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All Contents © 2020The Kiplinger Washington Editors
By David Muhlbaum, Senior Online Editor
| September 11, 2018Updated January 14, 2020
One of the biggest changes the 2017 tax reform law brought was a near doubling of the standard deduction. It’s up to $12,200 on single returns for 2019 ($12,400 for 2020). Bulking up the standard deduction has let millions of taxpayers avoid the hassle of itemizing write-offs on their tax return because the bigger standard deduction would exceed their qualifying expenses.
But there’s a handful of tax breaks that people taking the standard deduction can still claim to lower their tax bill. Most of these so-called “above-the-line” deductions have no income limits, so anybody can claim them. And in addition to the direct tax savings from these breaks—for taxpayers in the 24% tax bracket, for instance, every $1,000 in above-the-line deductions will lower your tax bill by $240—your lowered AGI could enable you to claim other tax breaks that have income limits.
Some almost everyone should take advantage of. Others are, well, a bit obscure.
Contributing to a traditional individual retirement account (IRA) is a win-win move that lets you boost your retirement savings and trim your tax bill at the same time. The contribution limit is $6,000 ($7,000 if you’re 50 or older) for 2019, and if you don’t have a retirement plan at work (or your spouse does), every dollar of that can be knocked off your income. If you’re covered by a retirement plan at the office (or your spouse is) then that deduction might be limited by your income on your 2019 return.
You may make 2019 IRA contributions up until April 15, 2020.
Note that, for 2020, the contribution limits remain the same, but the income limits for the deduction are slightly higher.
Are you funding a health savings account (HSA) in conjunction with a high-deductible health plan (HDHP)? Smart move.
You get an above-the-line deduction for contributions to the HSA, assuming you made them with after-tax money. If you contributed pretax funds through payroll deduction on the job, there’s no double-dipping—so no write off. In either case, you need to file a Form 8889 with your return. The maximum contribution for 2019 is $7,000 for family coverage and $3,500 if you’re an individual (they are slightly higher for 2020). If you’re 55 or over at any time in the year, you can contribute (and deduct) another $1,000.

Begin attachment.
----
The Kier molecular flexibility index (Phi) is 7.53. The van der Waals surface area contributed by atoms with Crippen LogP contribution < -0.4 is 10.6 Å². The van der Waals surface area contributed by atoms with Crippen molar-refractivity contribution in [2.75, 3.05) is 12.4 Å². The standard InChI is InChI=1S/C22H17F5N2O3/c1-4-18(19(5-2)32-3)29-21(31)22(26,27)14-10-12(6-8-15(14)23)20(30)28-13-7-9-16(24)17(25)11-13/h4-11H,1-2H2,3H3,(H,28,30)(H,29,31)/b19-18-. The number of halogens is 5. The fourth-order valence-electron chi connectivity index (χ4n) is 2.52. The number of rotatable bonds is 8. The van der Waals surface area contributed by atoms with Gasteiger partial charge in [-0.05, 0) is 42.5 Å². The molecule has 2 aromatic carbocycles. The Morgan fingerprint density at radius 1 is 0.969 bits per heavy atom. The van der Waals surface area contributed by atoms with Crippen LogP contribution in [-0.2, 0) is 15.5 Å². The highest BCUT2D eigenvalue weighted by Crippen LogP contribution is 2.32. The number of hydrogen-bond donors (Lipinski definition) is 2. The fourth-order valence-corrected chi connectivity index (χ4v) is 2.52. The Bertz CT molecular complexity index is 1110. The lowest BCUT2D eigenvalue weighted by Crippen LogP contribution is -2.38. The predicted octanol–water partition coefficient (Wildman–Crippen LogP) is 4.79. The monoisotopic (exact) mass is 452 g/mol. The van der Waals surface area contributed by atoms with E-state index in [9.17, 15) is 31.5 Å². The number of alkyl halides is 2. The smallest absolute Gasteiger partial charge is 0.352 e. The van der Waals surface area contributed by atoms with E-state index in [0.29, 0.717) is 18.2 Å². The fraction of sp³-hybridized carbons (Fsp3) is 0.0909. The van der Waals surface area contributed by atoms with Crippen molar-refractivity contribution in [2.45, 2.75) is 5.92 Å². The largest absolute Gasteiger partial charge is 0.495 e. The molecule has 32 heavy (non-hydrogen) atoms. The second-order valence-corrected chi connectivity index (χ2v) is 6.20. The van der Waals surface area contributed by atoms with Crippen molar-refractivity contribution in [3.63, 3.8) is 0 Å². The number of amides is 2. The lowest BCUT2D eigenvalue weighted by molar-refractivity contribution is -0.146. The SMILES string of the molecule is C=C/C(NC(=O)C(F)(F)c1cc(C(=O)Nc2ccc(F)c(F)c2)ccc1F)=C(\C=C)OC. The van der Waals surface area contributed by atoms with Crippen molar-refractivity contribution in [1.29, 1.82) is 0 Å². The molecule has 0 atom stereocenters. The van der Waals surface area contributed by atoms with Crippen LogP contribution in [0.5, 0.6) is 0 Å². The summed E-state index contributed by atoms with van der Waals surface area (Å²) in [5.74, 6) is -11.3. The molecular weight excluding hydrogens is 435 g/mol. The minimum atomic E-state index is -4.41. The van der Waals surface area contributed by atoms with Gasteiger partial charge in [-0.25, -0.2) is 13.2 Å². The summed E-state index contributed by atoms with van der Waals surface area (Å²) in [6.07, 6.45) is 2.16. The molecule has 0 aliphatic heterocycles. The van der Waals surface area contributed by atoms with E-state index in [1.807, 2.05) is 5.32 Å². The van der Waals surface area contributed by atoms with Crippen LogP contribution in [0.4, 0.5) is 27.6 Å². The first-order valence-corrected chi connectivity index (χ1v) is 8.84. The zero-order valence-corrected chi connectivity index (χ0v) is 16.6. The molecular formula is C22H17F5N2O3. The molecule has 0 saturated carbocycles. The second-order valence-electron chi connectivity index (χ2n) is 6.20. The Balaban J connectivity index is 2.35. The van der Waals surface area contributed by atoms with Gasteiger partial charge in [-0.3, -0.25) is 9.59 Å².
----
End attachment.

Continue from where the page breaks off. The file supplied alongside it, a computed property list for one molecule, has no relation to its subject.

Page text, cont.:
If you work for yourself, you have to pay both the employer and the employee share of Social Security and Medicare taxes—a whopping 15.3% of net self-employment income. But at least you get to write off half of what you pay as an adjustment to income. You can also deduct contributions to a self-directed retirement plan such as a SEP or SIMPLE plan (and those can cut big chunks off your income).
Also deductible as an adjustment to income: the cost of health insurance for the self-employed (and their families)—including Medicare premiums and supplemental Medicare (Medigap), up to your business’ net income. You can’t claim this deduction if you are eligible to be covered under a health plan subsidized either by your employer (if you have a job as well as your business) or your spouse’s employer (if he or she has a job that offers family medical coverage).
If you paid college tuition for yourself, your spouse or a dependent in 2019, you may be able to deduct up to $4,000 in college tuition and fees. To qualify for the full deduction, your adjusted gross income must be $130,000 or less if married filing jointly ($65,000 or less if single). You can deduct up to $2,000 in tuition and fees if your joint income was $160,000 or less ($80,000 or less if single). There is no deduction if you earn more than that. (This deduction expired at the end of 2017; however, it was retroactively extended through 2020 in December 2019. You can file an amended return to claim it for the 2018 tax year.)
In addition, up to $2,500 in student-loan interest (for you, your spouse or a dependent) can be tax-deductible on 2019 returns if your modified adjusted gross income is less than $70,000 if you’re single or $140,000 if you are married and file a joint return. The deduction is phased out above those levels, disappearing completely if you earn more than $85,000 if single or $170,000 if filing a joint return.
Tax reform did away with almost all employee deductions that were taken on Schedule A by itemizers. But in certain lines of work, under certain conditions, you can still knock off some of your costs. Here are those adjustments to income, which are now found on Schedule 1:
Did you break into a certificate of deposit (CD) early and get slapped by a bank penalty? Bank penalties can vary widely, but one thing is constant: You can deduct the penalty, no matter how lenient or how stiff, as an adjustment to income. A Form 1099-INT or Form 1099-OID from the bank will show the amount of any penalty you paid.
The new tax law killed this break, but with one significant exception: If you’re in the armed forces, the cost of any move associated with a permanent change of station still qualifies. You can deduct the unreimbursed costs of getting yourself and your household goods to the new location. If you drove your own car for a move in 2019, deduct 20 cents a mile plus what you paid for parking and tolls (17 cents per mile for 2020). (Use Form 3903 to tally your moving deductions.)
You may be able to deduct alimony you pay to a former spouse as long as your divorce agreement was in place before the end of 2018 and the monetary payments are spelled out in the agreement. The deduction disappears if the agreement is changed after 2018 to exclude the alimony from your former spouse’s income. You must also report your ex-spouse’s Social Security number, so the IRS can make sure he or she reports the same amount as taxable income. (Child support, however, is not deductible.)